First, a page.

Environment, social, and governance (ESG) investing is on the rise. Here’s what you need to know about this approach to investing your money sustainably.
When you think of investing, what image springs to mind? If it’s the ruthless, Gordon Gekko-esque figure of the 80s and 90s, push it aside. Over the past decade, investing has gone and got itself a conscience.
The value of an investment is no longer just about how much money it can make you – but also about the positive impact it can have on the world. And that’s where ESG investing comes in.
ESG – or environment, social, and governance investing, for those not keen on acronyms – has been gaining popularity particularly. In a 2022 survey conducted by Aviva 8 in 10 pension investors agreed that it’s important to consider ESG factors when investing in their pension1.
And it’s not just woke millennials getting involved either, 8 in 10 pension holders over the age of 55 believe this is an important1. But what does putting your money into ESG funds mean – and how can you be reassured your money is actively doing good? Here’s what you need to know about ESG investing.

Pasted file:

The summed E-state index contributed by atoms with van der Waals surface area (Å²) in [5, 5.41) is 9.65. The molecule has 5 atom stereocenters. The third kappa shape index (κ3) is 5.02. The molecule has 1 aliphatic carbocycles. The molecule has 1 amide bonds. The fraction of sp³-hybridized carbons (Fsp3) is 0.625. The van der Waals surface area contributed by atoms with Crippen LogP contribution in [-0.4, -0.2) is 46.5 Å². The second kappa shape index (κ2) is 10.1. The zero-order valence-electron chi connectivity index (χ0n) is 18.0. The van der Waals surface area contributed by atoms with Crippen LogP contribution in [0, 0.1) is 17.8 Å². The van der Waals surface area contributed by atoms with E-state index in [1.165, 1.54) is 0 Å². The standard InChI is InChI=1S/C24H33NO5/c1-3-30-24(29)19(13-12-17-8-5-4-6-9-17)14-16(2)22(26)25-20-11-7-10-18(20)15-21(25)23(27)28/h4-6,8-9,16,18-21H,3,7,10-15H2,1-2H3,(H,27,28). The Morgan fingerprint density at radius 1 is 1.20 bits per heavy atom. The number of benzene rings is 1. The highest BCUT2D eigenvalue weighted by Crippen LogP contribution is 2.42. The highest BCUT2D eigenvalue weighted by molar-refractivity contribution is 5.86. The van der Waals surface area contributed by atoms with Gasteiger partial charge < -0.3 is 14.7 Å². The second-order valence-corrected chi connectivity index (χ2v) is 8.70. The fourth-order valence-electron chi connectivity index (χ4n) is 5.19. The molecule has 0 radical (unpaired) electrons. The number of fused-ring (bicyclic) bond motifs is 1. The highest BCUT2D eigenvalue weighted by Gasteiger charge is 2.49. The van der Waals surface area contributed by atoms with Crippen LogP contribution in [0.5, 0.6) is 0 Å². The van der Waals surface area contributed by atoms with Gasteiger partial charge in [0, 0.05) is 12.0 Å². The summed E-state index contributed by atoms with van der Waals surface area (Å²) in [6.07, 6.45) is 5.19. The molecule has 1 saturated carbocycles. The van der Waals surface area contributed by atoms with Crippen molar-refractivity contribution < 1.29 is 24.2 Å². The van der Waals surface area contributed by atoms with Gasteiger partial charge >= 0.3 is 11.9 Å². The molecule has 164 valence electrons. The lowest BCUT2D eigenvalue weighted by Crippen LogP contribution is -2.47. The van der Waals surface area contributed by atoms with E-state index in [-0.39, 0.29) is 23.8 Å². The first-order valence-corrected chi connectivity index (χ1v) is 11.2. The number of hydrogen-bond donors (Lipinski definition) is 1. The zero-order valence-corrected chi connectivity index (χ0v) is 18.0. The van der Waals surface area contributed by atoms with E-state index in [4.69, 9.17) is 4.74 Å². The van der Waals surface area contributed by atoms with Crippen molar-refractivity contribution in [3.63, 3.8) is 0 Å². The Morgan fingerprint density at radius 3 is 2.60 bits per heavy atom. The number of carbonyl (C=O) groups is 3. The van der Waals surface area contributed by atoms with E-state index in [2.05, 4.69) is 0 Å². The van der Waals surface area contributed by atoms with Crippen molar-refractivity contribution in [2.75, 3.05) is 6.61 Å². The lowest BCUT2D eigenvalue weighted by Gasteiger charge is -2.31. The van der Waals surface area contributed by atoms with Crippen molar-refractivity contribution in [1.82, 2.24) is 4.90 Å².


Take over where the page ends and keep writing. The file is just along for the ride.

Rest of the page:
ESG investing: the basics
Taking an ESG approach to investing means that an investor will take environmental, social, and governance criteria into account when they’re considering investing in an asset.
So, if an investor was looking at putting their money into a company, they’d assess:
How the planet is treated
Environmental factors look at how the natural world is being affected. Factors such as a business’s energy consumption, their policy on climate change, their waste production, deforestation, biodiversity, and waste of water all play a part.
How people are treated
Social factors focus on how people and their lives are affected by the company’s community engagement, how well they protect human rights, and address issues such as modern slavery, their employee relations, gender diversity, and their working conditions.
How a company is run
Governance factors look at the way the business is run – such as the quality of management, the diversity of the board, conflicts of interest, whether there is bribery or corruption, whistle-blower schemes, and contributions to politics.
What about return on investment?
Evaluating ESG criteria is a way of enhancing traditional financial analysis, not replacing it. The aim isn’t solely to make sure that investment is ethical; the main objective of ESG, as with any investment, is financial performance.
Of course, as with any investment, the value of ESG funds could always go down as well as up and you could get back less than you put in.